Larry WEINSTEIN, Plaintiff-Respondent, v. NEW YORK HOSPITAL, Defendant-Appellant, Josyann Abisaab, et al., Defendants.
Judgment, Supreme Court, New York County (Ira Gammerman, J. and a jury), entered August 17, 1999, awarding plaintiff damages against defendant hospital in the principal amount of $12,076,000, before structuring, including $2 million and $8 million for past and future pain and suffering, respectively, upon his stipulation, in lieu of a new trial on damages, reducing the jury's award of damages in the principal amount of $46,219,000, including $6 million and $25 million for past and future pain and suffering, respectively, unanimously modified, on the law, to vacate the awards of $54,000, $28,000 and $28,000 for past supervision, past schooling and past transportation expenses, respectively, and, on the facts, to vacate the awards for, and to direct a new trial on, past and future pain and suffering and future schooling and transportation expenses, and otherwise affirmed, without costs, unless plaintiff, within 30 days of service of a copy of this order with notice of entry, stipulates to reduce the awards for past pain and suffering to $2,000,000, future pain and suffering to $4,500,000, future schooling to $154,800 and future transportation to $150,500, and to the entry of an amended judgment in accordance therewith.
The awards for past pecuniary damages is vacated, on the law, since those expenses were paid for by plaintiff's mother, who was not legally obligated to do so and who did not assert a derivative claim (see, Bani-Esraili v. Lerman, 69 N.Y.2d 807, 513 N.Y.S.2d 382, 505 N.E.2d 947).
According deference to the jury's resolution of conflicting expert testimony (see, Hill v. Liford, 215 A.D.2d 252, 626 N.Y.S.2d 777), a fair interpretation of the evidence supports the findings that defendants were negligent in not repeating arterial blood gas studies between 8:47 P.M. and 10:00 P.M., and in not arranging for intubation after receiving the first such study, and that such negligence was a proximate cause of plaintiff's infirmities. In particular, the jury could fairly reject defendant's contention that viral encephalitis was the root cause of plaintiff's infirmities when the objective tests performed could not substantiate that diagnosis, and fairly rely on the multiple entries in the medical records indicating that an emergency intubation had been performed due to respiratory arrest in preference to testimony that such notations were incorrect.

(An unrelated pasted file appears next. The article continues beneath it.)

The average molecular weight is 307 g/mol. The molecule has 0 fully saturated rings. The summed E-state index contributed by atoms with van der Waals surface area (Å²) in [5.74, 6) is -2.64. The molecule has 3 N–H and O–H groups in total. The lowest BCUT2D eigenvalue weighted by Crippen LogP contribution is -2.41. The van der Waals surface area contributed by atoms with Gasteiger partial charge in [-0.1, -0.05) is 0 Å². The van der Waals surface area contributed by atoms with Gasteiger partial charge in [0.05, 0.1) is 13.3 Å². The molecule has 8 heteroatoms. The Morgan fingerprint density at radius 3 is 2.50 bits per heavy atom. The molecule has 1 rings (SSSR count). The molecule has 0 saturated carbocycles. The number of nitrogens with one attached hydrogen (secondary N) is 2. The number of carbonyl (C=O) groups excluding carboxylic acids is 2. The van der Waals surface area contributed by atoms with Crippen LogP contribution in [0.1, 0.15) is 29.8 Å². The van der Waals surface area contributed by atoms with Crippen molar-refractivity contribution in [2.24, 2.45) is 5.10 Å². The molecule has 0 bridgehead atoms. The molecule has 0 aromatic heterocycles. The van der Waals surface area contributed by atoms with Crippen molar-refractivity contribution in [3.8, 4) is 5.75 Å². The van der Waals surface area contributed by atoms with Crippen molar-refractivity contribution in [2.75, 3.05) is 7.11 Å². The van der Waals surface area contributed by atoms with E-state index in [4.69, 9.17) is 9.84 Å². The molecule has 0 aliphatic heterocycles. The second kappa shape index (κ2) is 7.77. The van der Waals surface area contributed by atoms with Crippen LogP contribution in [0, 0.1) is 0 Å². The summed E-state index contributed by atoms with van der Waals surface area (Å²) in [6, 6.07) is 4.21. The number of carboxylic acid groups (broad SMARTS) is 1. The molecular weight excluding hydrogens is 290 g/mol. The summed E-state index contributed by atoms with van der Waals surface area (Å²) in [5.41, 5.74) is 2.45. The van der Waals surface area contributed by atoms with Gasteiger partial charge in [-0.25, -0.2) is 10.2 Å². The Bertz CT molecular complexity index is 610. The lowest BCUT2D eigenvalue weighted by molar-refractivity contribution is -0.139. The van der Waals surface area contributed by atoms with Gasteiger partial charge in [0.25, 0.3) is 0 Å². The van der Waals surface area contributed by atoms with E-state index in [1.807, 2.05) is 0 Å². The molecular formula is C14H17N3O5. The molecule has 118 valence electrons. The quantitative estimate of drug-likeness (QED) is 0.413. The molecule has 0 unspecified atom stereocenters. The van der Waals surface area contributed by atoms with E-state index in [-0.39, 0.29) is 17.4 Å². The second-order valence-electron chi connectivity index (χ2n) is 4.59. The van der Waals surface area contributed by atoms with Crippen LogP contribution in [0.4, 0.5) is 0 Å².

Because defendant failed to object to the now challenged testimony of plaintiff's medical experts in a timely and specific manner, any claim of error with respect to the admissibility of that testimony is not preserved for appellate review (see, Simon v. Indursky, 211 A.D.2d 404, 405, 630 N.Y.S.2d 2). In any event, the objection that materials relied upon by the experts were never admitted into evidence is unpersuasive, since such materials were used primarily to confirm conclusions that the experts had already reached from their own examinations of plaintiff and the properly admitted hospital records (see, Ferrantello v. St. Charles Hosp. & Rehabilitation Center, 275 A.D.2d 387, 712 N.Y.S.2d 615).
The awards for pain and suffering deviate materially from what is reasonable compensation under the circumstances (cf., Vasquez v. Figueroa, 262 A.D.2d 179, 180, 694 N.Y.S.2d 6; Bermeo v. Atakent 241 A.D.2d 235, 240, 671 N.Y.S.2d 727, citing Cruz v. Mt. Sinai Hosp., 191 A.D.2d 325, 594 N.Y.S.2d 776). The awards for future pecuniary damages are excessive to the extent indicated, in view of the testimony of plaintiff's mother.
In the event plaintiff does not stipulate to the reduction, and opts for a new trial, he should not be allowed to seek lost earnings and other items of claimed pecuniary damages stricken by the trial court for deficiencies in proof (see, Outeiral v. Otis Elev., 220 A.D.2d 255, 632 N.Y.S.2d 73).
We have considered defendant's other arguments and find them unavailing.